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Friday June 28, 2013, at 5:09 pm

Cancel the Apocalypse

I like The Walking Dead, the Nolan Batman movies and Battlestar Galactica as much as anyone, but I am getting a bit tired of the need for everything to be gritty, dark and cynical. This exhaustion isn’t because that isn’t interesting to me but because not everything should be the same.  What finally pushed me over the edge were the two most recent movies that I saw in the theaters. Star Trek into Darkness and The Man of Steel.  I enjoyed both of these movies for what they were, but when two different directors feel the need to take two of the more uplifting franchises and make them so much darker it’s time to suggest that we need to start moving on.

Hollywood has always done this. When you’re spending hundreds of millions of dollars on something you don’t want to take a lot of risks. That said, I don’t think this particular trend is entirely Hollywood’s fault, and not just because it’s huge in comics, novels, ect. as well.  There are plenty of people who like this and want to write things they like. I think it’s more basic than that. People have decided that 1) dark cynical stories are more realistic, and 2) stories have to be realistic to be good.

I have a problem with both of these premises. The first is actually the bigger problem though. I have a reasonably realistic life, as it is real, and yet it really doesn’t feel that gritty to me.  It’s not perfect of course, but I’m not living in a noir story. In addition the world isn’t getting worse. Things are hard for a lot of people right now, but we still have more of almost everything than our parents and half the things we couldn’t imagine living without our great grandparents would hardly have believed if they saw it. Crime is down, health is up and in most cases things are getting better not worse.  Science fiction stories especially (like Star Trek) are not unrealistic if they suggest that in a couple hundred years we might have solved a lot of the things that are big problems today, just like we have solved little things indoor plumbing, electricity and the plague.

The second one is a bit more preference. I prefer a story that takes its own premise serious and get frustrated when it feels like the writer or director thought their own idea was stupid. That said, I also enjoy plenty of movies that aren’t realistic. To throw out some examples I enjoyed all three Toy Story movies, but was never actually convinced that toys are alive, I enjoyed the 1960’s Batman even though I’m not convinced that keeping shark repellant in your utility belt makes much sense and I read a lot of comics about people who get superpowers from massive doses of radiation.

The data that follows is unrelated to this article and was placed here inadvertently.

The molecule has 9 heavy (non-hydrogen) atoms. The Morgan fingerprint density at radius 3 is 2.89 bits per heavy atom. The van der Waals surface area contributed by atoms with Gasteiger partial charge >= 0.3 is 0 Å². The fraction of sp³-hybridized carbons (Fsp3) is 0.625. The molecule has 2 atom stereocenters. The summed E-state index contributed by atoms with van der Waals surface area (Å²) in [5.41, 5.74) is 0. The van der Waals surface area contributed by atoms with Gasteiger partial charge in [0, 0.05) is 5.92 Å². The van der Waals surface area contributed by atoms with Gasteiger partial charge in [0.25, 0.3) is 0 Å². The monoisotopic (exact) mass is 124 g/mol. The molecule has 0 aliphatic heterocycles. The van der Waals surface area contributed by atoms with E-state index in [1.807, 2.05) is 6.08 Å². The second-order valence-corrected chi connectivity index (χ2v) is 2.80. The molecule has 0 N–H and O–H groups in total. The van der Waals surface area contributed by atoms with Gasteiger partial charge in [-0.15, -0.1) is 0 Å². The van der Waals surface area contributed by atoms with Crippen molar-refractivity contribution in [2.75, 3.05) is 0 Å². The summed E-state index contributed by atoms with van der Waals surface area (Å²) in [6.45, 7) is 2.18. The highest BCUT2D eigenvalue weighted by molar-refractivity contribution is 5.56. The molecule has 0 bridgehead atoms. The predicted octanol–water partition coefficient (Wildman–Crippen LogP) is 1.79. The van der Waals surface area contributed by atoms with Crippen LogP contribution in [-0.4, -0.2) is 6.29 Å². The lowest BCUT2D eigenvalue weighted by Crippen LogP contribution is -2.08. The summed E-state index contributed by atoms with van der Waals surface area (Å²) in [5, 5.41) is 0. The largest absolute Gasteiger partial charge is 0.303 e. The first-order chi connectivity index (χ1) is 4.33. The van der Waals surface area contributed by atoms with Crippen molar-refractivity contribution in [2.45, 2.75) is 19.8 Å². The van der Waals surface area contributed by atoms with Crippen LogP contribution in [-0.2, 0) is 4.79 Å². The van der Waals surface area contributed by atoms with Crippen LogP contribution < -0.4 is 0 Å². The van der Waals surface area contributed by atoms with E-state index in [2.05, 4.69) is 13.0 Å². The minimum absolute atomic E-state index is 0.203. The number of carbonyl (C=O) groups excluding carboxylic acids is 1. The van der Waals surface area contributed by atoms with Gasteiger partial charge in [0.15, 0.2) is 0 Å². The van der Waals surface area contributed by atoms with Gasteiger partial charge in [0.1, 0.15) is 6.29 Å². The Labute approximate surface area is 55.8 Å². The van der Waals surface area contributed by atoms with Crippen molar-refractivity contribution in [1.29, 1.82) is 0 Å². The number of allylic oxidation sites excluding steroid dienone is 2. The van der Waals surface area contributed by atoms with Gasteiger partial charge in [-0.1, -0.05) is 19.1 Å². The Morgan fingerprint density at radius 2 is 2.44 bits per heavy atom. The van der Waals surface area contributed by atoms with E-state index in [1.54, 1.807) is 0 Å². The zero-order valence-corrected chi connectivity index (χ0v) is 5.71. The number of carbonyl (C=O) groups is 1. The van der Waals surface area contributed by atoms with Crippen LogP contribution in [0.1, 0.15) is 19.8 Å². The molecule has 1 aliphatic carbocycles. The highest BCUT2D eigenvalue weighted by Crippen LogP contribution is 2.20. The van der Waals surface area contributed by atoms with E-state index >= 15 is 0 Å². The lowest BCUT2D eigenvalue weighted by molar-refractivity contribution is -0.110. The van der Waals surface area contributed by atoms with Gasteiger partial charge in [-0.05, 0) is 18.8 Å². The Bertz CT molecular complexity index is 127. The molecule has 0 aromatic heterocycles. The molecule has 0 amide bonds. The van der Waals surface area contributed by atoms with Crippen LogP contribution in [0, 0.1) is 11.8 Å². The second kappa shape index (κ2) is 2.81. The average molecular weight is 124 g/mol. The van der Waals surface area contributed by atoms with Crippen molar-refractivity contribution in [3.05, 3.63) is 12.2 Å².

I’ve used the word cynical a few times and I think that’s my biggest problem. I’m not naive enough to believe that there isn’t corruption that people wouldn’t get hurt if Superman was fighting Zod or that if zombies took over people wouldn’t start killing each other for supplies.  The problem is that I deal with plenty of problem in real life.  Sometimes I want to go to a movie and see someone who is not only unstoppable but incorruptible. I want to believe, at least for a couple of hours, that Superman can save the world without killing a hundred thousand people in the process and find a way to do it all without having to surrender to the dark path to do it. That’s because I go to a Superman movie, or a Star Trek movie in part to escape from what’s really happening not to be shown that even in our fantasies things would really be just as bad.man-of-steel-dark

To bring this back to storytelling and comic books I’d just like to remind everyone that no matter how big the fads and trends might be there plenty of ways to tell a story and its far more important to tell the story you want to tell and are passionate about than to try to meet trends or tell a story the way other people tell you to and just as importantly could someone explain to Hollywood that you don’t need to destroy a major city in the third act.

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